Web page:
John Fairey, Texas A&M Professor Emeritus of Architecture who founded a 39-acre garden near Hempstead, Texas that is renowned nationwide for its extraordinary variety of plants and trees, died March 17, 2020.
An [obituary] (http://jfgarden.org/) posted on the garden’s website from Fairey’s family states that a celebration of his life will take place in the garden when it’s safe to do so. He was 89 years old.
In addition to a distinguished career as a design educator at Texas A&M, he was the driving force of the John Fairey Garden, which features more than 4,000 plants, many of them rarities, which he collected during more than 100 trips to remote areas of Mexico and the southern U.S.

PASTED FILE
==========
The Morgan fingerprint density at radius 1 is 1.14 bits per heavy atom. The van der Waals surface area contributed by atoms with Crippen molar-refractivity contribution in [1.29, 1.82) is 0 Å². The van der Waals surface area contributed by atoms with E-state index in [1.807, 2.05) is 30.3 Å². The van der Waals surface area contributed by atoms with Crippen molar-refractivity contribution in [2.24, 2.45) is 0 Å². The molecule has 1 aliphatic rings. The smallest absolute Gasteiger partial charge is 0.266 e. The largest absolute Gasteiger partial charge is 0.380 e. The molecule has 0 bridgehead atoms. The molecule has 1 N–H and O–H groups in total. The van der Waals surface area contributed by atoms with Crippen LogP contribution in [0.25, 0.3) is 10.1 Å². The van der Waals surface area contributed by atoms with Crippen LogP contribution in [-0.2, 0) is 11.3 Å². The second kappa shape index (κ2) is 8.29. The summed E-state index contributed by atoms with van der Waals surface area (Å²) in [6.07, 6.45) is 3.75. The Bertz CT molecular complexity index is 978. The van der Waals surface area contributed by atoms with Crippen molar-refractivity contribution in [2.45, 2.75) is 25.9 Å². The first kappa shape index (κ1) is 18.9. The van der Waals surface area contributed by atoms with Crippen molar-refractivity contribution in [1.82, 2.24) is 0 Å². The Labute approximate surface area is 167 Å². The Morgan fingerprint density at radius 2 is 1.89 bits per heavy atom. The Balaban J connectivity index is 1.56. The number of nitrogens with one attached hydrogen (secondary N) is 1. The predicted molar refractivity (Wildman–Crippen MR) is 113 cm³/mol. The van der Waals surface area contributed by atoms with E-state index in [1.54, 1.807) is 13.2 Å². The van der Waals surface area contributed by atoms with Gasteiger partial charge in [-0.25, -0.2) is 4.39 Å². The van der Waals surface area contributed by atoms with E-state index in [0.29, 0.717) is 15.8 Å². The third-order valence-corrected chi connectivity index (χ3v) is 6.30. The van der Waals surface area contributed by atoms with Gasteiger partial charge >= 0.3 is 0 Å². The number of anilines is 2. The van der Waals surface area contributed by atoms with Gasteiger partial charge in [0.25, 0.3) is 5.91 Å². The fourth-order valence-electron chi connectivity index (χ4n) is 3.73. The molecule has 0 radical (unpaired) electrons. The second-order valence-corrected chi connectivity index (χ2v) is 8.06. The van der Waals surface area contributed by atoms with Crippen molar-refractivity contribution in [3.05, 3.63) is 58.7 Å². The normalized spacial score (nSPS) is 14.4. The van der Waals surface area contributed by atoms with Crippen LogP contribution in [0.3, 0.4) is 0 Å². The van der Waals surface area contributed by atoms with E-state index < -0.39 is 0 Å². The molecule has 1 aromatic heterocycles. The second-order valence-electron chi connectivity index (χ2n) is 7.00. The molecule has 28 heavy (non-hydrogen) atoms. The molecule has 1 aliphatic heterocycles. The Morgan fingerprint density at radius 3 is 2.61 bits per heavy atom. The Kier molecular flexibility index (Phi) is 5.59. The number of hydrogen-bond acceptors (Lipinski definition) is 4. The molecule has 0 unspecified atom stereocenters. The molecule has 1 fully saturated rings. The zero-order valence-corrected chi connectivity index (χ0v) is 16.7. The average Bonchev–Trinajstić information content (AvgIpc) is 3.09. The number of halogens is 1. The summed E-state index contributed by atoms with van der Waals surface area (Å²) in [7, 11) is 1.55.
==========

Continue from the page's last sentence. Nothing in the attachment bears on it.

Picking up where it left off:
He called the garden, an important resource for researchers and plant conservancies, “an environment that stimulates all of the senses, including the most elusive of all, our sense of time.”
The garden also features distinctive outdoor sculptures and a collection of Fairey’s folk art from Mexico and the U.S. In 2013, he donated over 400 pieces of his collection to the Art Museum of Southeast Texas in Beaumont.
Fairey’s garden, originally called Peckerwood Garden, has been featured in numerous publications here and abroad, including the [New York Times] (https://www.nytimes.com/2012/04/19/garden/a-texas-gardener-looks-to-mexico-for-inspiration.html) , Houston Chronicle, the Financial Times of London, Martha Stewart Living, Horticulture, and Arte de Mexico.
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